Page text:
When it was announced that Syphax was being brought into the camp, the whole multitude poured out, as if to behold a triumphal pageant.
The king himself walked first in chains, and a number of Numidian nobles followed. On this occasion every one strove to the utmost to increase the splendour of their victory, by magnifying the greatness of Syphax and the renown of his nation.
“That was the king,” they said, “to whose dignity the two most powerful nations in the [p. 1299]
world, the Roman and the Carthaginian, had paid so much deference, that their own general, Scipio, leaving his province of Spain and his army, sailed into Africa with only two quinqueremes
to solicit his friendship; while Hasdrubal, the Carthaginian general, not only visited him in his dominions, but gave him his daughter in marriage.
That he had in his power two commanders, one a Roman and the other a Carthaginian, at the same time.
That as both the contending parties sought the favour of the immortal gods by the immolation of victims, so had they both equally solicited his friendship.
That he had lately possessed such great power, that after expelling Masinissa from his kingdom, he reduced him to such a state, that his life was protected by a report of his death, and by concealment, while he supported himself in the woods on prey, after the manner of wild beasts.”
Thus signalized by the observations of the surrounding multitude, the king was brought into the pavilion before Scipio, who was moved by the former condition of the man compared with his present, and particularly by the recollection of their relation of hospitality, his right hand pledged, and the public and private connexion which had been formed between them.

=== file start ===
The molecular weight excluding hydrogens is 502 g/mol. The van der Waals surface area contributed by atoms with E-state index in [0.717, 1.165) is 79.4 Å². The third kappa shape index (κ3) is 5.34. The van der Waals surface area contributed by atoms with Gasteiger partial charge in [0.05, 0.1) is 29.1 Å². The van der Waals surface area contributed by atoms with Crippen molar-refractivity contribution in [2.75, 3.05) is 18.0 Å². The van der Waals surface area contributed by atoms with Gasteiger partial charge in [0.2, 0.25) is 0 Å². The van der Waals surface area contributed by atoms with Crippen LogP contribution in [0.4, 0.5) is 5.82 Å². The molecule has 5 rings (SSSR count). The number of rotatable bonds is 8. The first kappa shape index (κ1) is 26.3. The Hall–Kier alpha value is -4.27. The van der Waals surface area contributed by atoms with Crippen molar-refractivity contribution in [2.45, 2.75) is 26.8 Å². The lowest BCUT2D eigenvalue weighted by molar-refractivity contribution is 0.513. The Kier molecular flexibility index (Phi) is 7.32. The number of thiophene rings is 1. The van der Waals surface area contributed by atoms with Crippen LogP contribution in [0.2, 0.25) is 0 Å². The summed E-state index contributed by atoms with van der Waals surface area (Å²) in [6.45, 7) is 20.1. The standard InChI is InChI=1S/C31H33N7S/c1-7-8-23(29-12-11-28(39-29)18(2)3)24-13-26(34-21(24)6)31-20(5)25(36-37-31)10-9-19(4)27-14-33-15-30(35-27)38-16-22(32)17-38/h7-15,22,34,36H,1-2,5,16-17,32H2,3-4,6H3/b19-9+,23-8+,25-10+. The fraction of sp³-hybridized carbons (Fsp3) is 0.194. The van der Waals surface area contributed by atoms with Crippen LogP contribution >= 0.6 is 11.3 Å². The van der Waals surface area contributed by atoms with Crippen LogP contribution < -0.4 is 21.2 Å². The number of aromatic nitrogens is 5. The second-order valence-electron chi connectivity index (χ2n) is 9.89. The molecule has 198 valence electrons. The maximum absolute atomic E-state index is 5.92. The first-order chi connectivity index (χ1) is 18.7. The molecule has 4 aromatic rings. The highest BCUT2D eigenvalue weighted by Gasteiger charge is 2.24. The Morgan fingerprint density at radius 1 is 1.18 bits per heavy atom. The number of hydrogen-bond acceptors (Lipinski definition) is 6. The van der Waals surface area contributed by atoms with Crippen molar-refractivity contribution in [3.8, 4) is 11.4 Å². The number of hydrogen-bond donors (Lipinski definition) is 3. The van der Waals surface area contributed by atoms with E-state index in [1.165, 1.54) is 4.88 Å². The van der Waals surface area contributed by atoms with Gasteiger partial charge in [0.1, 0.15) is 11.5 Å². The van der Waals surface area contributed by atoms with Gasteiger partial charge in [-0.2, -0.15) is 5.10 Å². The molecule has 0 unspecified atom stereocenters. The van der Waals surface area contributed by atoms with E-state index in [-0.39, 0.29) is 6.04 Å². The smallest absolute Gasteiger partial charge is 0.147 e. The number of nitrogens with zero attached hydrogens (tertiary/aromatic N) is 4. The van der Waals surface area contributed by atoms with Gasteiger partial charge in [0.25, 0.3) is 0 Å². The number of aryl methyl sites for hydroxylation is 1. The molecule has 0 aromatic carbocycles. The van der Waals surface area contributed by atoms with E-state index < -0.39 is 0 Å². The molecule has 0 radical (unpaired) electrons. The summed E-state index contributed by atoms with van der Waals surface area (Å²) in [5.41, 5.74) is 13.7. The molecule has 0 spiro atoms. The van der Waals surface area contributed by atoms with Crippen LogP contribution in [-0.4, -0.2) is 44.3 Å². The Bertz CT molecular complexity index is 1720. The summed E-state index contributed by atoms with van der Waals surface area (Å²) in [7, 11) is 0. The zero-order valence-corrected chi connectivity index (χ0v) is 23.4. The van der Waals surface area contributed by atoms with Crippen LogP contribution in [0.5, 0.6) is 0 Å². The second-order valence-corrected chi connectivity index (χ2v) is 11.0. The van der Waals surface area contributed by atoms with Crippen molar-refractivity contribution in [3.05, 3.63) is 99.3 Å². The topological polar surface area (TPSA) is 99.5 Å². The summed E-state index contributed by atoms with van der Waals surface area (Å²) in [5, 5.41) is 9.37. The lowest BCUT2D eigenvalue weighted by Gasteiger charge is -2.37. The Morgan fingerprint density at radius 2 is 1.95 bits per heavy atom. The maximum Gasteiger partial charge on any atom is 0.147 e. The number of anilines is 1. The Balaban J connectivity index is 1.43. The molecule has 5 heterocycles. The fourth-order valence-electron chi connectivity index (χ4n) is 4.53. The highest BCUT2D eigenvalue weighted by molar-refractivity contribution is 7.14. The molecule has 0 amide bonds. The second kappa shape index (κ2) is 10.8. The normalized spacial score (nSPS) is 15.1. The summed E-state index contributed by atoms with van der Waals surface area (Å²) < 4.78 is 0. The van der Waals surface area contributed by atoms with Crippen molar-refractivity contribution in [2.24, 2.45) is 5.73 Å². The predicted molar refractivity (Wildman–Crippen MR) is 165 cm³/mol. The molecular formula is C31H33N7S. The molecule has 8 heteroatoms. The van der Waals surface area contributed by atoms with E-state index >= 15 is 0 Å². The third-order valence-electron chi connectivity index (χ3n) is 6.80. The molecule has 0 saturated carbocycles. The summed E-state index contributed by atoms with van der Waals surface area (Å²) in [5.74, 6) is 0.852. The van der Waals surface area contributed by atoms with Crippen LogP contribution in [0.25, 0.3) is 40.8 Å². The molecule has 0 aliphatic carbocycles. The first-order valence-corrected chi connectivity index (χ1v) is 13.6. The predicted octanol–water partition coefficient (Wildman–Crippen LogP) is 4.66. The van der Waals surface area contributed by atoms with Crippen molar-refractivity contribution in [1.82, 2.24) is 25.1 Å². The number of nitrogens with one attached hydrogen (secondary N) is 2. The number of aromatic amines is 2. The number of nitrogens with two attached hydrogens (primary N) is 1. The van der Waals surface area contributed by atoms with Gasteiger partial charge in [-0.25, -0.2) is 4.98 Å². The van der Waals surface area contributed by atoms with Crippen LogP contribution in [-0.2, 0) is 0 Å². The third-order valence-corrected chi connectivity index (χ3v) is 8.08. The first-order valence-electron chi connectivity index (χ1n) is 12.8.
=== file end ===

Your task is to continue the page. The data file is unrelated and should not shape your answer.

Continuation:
These same considerations inspired Syphax also with confidence in addressing the conqueror; for when Scipio asked what had been his object in not only renouncing his alliance with the Romans, but in making war against them without provocation, he fully admitted “that he had indeed done wrong, and acted like a madman; but not at that time only when he took up arms against the Roman people; that was the consummation of his frenzy, not its commencement.
Then it was that he was mad;
then it was that he banished from his mind all regard for private friendship and public treaties, when he received a Carthaginian wife into his house.
It was by the flames kindled by those nuptial torches that his palace had been consumed. That fury and pest had by every kind of fascination engrossed his affections and obscured his reason; nor had she rested till she had with her own hands clad him with impious arms against his guest and friend.
Yet ruined and fallen as he was, he derived some consolation in his misfortunes when he saw that that same pest and fury had been transferred to the dwelling and household gods of the man who was of all others his greatest enemy.
That Masinissa [p. 1300]
was neither more prudent nor more firm than Syphax; but even more incautious by reason of his youth. Doubtless he had shown greater folly and want of self-control in marrying her than he himself had.”